AT&T, an American multinational telecommunications, might stop the selling of Samsung Electronics Co.'s flagship Galaxy Note 7 due to unresolved issue of the smartphone's safety.
Bloomberg reported that AT&T will most likely to release a statement of its final decision come Friday. Like Verizon, T-Mobile, and Sprint, AT&T (the second largest U.S. wireless carrier) has already started replacing returned Note7 devices with other alternative smartphones.
However, in a statement on the replacement of Note7 devices from Samsung through Andrew Bowin of Samsung Corporate Communications Team, Samsung said that they do understand the concern of their carriers and consumers.
"We continue to move quickly to investigate the reported case to determine the cause and will share findings as soon as possible. We remain in close contact with the Consumer Product Safety Commission (CPSC) throughout this process," Bowin wrote.
Samsung said that if indeed a safety issue exists, they will do the necessary steps to address the problem.
"We want to reassure our customers that we take every report seriously and we appreciate their patience as we work diligently through this process," Bowin ended.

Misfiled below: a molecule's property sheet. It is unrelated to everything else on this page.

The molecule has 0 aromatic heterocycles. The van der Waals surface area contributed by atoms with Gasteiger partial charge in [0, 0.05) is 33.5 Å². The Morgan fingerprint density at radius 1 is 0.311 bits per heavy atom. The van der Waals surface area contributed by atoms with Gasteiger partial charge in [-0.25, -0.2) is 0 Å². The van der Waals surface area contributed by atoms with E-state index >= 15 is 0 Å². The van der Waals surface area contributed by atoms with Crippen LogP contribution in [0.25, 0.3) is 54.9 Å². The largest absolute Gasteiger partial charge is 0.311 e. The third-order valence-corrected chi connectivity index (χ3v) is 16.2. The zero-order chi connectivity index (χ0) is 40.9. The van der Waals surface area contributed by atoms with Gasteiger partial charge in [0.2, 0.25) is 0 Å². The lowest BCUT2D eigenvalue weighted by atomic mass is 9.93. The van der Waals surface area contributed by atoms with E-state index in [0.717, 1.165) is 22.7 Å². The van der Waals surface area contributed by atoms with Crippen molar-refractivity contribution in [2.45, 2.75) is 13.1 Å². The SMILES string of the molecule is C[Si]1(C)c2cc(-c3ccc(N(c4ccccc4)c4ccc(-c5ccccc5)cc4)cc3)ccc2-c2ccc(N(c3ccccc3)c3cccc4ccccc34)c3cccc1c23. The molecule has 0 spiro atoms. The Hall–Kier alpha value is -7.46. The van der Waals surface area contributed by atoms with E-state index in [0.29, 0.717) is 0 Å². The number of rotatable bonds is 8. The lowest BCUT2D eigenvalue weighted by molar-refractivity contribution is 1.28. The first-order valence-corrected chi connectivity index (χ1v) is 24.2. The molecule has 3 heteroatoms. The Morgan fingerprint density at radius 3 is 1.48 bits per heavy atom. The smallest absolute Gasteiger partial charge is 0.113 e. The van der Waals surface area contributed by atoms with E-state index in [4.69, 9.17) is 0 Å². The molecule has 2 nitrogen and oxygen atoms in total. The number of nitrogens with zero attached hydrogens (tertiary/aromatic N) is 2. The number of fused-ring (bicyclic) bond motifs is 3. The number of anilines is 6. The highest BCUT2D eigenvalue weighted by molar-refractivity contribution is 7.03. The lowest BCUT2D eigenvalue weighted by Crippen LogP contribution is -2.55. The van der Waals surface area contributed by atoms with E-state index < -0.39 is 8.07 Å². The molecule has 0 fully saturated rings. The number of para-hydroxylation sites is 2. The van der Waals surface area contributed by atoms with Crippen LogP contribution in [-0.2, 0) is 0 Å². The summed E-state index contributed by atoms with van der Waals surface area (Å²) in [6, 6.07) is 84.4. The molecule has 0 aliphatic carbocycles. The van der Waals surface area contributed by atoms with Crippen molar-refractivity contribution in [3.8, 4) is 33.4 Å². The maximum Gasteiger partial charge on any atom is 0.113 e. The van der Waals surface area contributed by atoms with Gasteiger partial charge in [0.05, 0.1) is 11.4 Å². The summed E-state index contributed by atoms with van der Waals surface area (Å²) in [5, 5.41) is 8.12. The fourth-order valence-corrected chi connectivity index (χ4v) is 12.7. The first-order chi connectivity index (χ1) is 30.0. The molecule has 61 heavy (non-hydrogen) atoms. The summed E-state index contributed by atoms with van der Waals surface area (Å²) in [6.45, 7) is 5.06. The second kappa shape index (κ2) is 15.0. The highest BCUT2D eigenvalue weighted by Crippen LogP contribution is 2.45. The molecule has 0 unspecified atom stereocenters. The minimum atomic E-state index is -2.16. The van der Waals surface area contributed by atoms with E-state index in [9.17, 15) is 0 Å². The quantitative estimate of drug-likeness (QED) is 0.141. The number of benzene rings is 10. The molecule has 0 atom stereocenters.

It could be remembered that Samsung Note7 was reportedly caught fire on a Southwest Airlines plane bound to fly from Louisville, Kentucky, to Baltimore, Maryland. This happened even take-off on Wednesday.
Almost dozens of reports of the faulty batteries of Samsung Note7 were recorded. These lead Samsung to replace more than a million of Galaxy Note 7 devices.
Rumors said that Samsung actually rushed the production of Galaxy Note7 to outperform Apple's iPhone7 and that due to these reasons, Samsung is said to have temporarily suspend the production of Galaxy Note 7 and this was done with the help of authorities in the U.S. and China.
Also, on Sunday, T-Mobile was reported to have suspended the sale of the new Note 7. "Customers can still bring their recalled Note 7 or the new replacement Note 7, along with accessories they purchased from T-Mobile, to a T-Mobile store for a full refund and choose from any device in T-Mobile's inventory," the mobile operator said in a statement on Sunday, according to PCWorld.